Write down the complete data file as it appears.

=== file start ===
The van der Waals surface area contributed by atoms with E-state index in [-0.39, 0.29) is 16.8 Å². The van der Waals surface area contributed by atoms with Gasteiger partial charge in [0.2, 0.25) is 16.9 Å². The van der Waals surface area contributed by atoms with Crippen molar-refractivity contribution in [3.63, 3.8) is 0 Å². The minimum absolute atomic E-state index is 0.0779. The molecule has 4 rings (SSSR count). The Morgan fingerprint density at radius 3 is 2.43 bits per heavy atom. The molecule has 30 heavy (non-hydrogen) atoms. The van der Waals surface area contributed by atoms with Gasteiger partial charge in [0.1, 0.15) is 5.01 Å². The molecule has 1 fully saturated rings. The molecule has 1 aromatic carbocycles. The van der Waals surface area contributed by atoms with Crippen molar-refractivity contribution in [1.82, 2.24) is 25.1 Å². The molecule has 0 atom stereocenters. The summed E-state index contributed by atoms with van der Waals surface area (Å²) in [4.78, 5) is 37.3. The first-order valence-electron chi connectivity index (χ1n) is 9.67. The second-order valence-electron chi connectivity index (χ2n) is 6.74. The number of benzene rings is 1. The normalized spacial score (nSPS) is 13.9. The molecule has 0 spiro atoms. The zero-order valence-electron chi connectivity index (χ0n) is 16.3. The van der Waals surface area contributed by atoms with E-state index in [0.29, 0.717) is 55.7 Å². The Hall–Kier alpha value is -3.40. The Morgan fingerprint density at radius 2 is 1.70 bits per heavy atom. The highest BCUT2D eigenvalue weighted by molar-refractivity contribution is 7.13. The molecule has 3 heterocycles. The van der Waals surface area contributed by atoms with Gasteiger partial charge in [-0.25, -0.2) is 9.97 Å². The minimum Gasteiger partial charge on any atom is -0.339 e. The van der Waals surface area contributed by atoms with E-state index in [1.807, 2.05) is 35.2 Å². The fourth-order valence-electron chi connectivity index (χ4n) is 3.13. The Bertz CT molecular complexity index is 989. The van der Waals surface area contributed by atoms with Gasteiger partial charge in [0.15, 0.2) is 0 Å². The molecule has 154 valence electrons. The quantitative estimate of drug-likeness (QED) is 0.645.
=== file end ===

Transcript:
The van der Waals surface area contributed by atoms with E-state index in [-0.39, 0.29) is 16.8 Å². The van der Waals surface area contributed by atoms with Gasteiger partial charge in [0.2, 0.25) is 16.9 Å². The van der Waals surface area contributed by atoms with Crippen molar-refractivity contribution in [3.63, 3.8) is 0 Å². The minimum absolute atomic E-state index is 0.0779. The molecule has 4 rings (SSSR count). The Morgan fingerprint density at radius 3 is 2.43 bits per heavy atom. The molecule has 30 heavy (non-hydrogen) atoms. The van der Waals surface area contributed by atoms with Gasteiger partial charge in [0.1, 0.15) is 5.01 Å². The molecule has 1 fully saturated rings. The molecule has 1 aromatic carbocycles. The van der Waals surface area contributed by atoms with Crippen molar-refractivity contribution in [1.82, 2.24) is 25.1 Å². The molecule has 0 atom stereocenters. The summed E-state index contributed by atoms with van der Waals surface area (Å²) in [4.78, 5) is 37.3. The first-order valence-electron chi connectivity index (χ1n) is 9.67. The second-order valence-electron chi connectivity index (χ2n) is 6.74. The number of benzene rings is 1. The normalized spacial score (nSPS) is 13.9. The molecule has 0 spiro atoms. The zero-order valence-electron chi connectivity index (χ0n) is 16.3. The van der Waals surface area contributed by atoms with E-state index in [0.29, 0.717) is 55.7 Å². The Hall–Kier alpha value is -3.40. The Morgan fingerprint density at radius 2 is 1.70 bits per heavy atom. The highest BCUT2D eigenvalue weighted by molar-refractivity contribution is 7.13. The molecule has 3 heterocycles. The van der Waals surface area contributed by atoms with Gasteiger partial charge in [-0.25, -0.2) is 9.97 Å². The minimum Gasteiger partial charge on any atom is -0.339 e. The van der Waals surface area contributed by atoms with E-state index in [1.807, 2.05) is 35.2 Å². The fourth-order valence-electron chi connectivity index (χ4n) is 3.13. The Bertz CT molecular complexity index is 989. The van der Waals surface area contributed by atoms with Gasteiger partial charge in [0.15, 0.2) is 0 Å². The molecule has 154 valence electrons. The quantitative estimate of drug-likeness (QED) is 0.645.